By this stage the taxi driver was more or less talking to himself but he kept going. I suppose if you drive a taxi all day you get used to people not speaking back. Thomas however was more interested in the story since the mention of France. His older brother lived in Nice with his French wife and child. He couldn’t imagine a paradise like that locking down. 

‘I’m sure they won’t …’ he began to say as the taxi stopped outside a red and yellow brick apartment complex.

‘This is you, mate. That’s £9.50,’ the taxi driver said whilst searching for his next fare on his phone. 

‘Keep the 50,’ Thomas said handing him two £5 notes and getting out of the car, ‘home sweet home,’ he muttered to himself. 

It was at this moment he remembered that the keys he’d been sent were in the bottom of one of the large suitcases. He had no memory of which one but struck it lucky by choosing right case the first time. 

He opened the door and took the lift to his new adventure. This was basecamp. 

Watercooler Talk

‘Say 33, Tommy,’ Ian said, jabbing Thomas gently with his elbow, ‘wait until you hear this guys.’

‘Not again, Ian, I’m not a performing monkey,’ Thomas retorted through a forced smile. 

‘Fair enough, lad, fair enough.’ 

Thomas had hoped that by week two in his new job people would stop asking him to say things in an Irish accent but apparently that novelty never wears off. Ian was the team leader on Thomas’ floor and he had ‘banter’ with everyone. Thomas was of the opinion that anyone who shouts ‘banter’ after they attempt to be funny is never going to be funny. With Ian, this opinion checked out. He was rarely funny and his jokes always cut a little too close to the bone or were repeated to death. Everyone in the office was clearly bracing themselves for the day they were his banter fodder. 

‘This dude is a nightmare,’ Thomas whispered to himself in the office kitchen as he poured a cup of almost cold coffee from the pot. He was too tired to wait for a new pot so this would have to do. 

‘Yeah, I hear you on that. He’s exhausting.,’ a woman said behind him. 

‘Oh, I didn’t know you were there. I thought I was talking to myself,’ Thomas replied, turning round to see a woman in her early 40s smiling at him in the doorway. ‘I’m sure he’s fine, just a bit bored of all the banter is all. Sure, it’ll be grand.’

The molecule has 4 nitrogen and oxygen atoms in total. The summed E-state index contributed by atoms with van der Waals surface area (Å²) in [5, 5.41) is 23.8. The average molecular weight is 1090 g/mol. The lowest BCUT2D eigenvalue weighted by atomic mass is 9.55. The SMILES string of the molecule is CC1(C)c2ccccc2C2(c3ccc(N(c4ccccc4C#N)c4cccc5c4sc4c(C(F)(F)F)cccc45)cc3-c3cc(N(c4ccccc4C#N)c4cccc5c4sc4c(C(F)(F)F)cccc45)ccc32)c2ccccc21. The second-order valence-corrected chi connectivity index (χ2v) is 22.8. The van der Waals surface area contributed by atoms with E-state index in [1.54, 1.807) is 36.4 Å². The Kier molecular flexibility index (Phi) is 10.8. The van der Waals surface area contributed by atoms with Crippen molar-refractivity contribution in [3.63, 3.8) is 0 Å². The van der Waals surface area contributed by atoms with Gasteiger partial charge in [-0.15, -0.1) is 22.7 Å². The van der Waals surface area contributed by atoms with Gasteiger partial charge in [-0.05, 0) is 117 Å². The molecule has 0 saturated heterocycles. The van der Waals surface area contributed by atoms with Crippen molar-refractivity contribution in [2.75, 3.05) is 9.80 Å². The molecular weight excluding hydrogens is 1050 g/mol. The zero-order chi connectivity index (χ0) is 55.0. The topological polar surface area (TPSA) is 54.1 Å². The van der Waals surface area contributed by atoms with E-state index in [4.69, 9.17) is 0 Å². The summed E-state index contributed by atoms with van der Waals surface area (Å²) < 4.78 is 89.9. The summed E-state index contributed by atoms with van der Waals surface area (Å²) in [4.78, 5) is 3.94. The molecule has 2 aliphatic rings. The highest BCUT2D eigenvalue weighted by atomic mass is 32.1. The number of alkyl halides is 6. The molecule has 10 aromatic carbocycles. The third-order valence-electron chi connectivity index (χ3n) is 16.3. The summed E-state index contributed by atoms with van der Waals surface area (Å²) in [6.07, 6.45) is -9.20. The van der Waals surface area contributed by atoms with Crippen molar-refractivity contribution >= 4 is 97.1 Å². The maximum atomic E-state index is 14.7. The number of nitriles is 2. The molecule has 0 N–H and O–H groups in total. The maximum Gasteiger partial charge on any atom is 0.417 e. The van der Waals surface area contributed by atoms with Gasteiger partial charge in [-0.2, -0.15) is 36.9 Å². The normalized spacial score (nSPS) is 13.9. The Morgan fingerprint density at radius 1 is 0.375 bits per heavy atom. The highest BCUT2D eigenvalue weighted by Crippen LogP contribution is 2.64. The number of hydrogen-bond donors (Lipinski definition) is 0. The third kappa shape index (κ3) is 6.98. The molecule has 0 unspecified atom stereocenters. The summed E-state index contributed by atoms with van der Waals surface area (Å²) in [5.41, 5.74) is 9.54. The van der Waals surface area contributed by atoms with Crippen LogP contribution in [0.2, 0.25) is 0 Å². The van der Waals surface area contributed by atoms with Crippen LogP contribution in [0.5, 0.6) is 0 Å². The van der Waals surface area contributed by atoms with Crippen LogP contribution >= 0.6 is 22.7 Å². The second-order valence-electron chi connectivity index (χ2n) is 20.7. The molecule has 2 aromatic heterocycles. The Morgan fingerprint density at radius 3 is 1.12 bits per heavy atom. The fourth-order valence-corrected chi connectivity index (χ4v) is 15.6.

‘Oh, don’t worry, I won’t say anything. I can see it too. He just never knows when to stop. He’s always been that way. Sharon.’ She held out her hand and Thomas shook it.

‘Ian’s my brother by the way. He’s always been an attention seeker,’ she continued, ‘See you about I’m sure.’ 

As Sharon walked away Thomas could feel his stomach sink a little. It was the same feeling you get when you accidentally text something to the person you are complaining about in the text. He felt embarrassed and nervous. He was fine with joking around but he hated confrontation and getting on the wrong side of his team leader was never going to be a good thing. Just as he was about to call after Sharon to dig his way out of the mess he felt he’d caused she turned round.

‘He isn’t really my brother by the way. He’s the most annoying person in the office. Got you though. See you next time,’ she said laughing as she walked into an office. 

‘She got me alright.. I’ll get her back sometime,’ Thomas thought to himself as he sat down for his break with his now completely cold coffee. The news on the TV (one of those massive TVs from the late 90s on a bracket in the corner of the room) was flashing pictures of Paris and people wearing facemasks. A banner was rolling across the screen, “France in 14 day National lockdown from Thursday midnight. UK Government Press Conference at 6pm.”

Thomas lifted his phone and sent a text to his brother. 

‘You alright?’ he typed. Thomas loved his brothers but they never wrote much more than they needed to.

‘It’s crap but we will be fine. Supermarkets are a write off. People acting like a nuke has gone off,’ the reply came almost immediately.

‘Stay safe, anyway.’ Thomas wrote and put his phone away. It was already time to go back to his headset and cubicle to help people to install locks which came with very clear instructions. Hopefully he’d find something new soon. 

Upon arrival at his desk he found a post-it stuck to his phone. ‘You should have seen your face, Shaz,’ it said in curly black writing. 

‘Oh, I’ll get you back,’ Thomas thought, but for the life of him he couldn’t think of something to do. 


5:30 pm came around very slowly for Thomas. Last summer he’d worked as a surfing instructor. He found his mind drifting to those days every time someone called Alison or Beverley yelled at him down the phone for something he had no control over. People rarely yell at surfing instructors. There’s very little to complain about on a sunny beach. When 5:30 pm did arrive, Thomas was up and out of the office like a Meat Loaf lyric. 

As he reached the lift, his hand was slapped off the button.

‘You lasted another day then? A real survivor.’

It was Sharon. ‘Don’t worry, Tom was it? You’ll get used to this place. It’s not glamorous but the people are decent.’ 

‘Thanks, Sharon. I’m sure I’ll be fine. Just gotta watch out for that “brother” of yours,’ Thomas replied whilst doing quote marks in the air and instantly regretting his hand gesture. He hated people who did that, why was he now one of those people?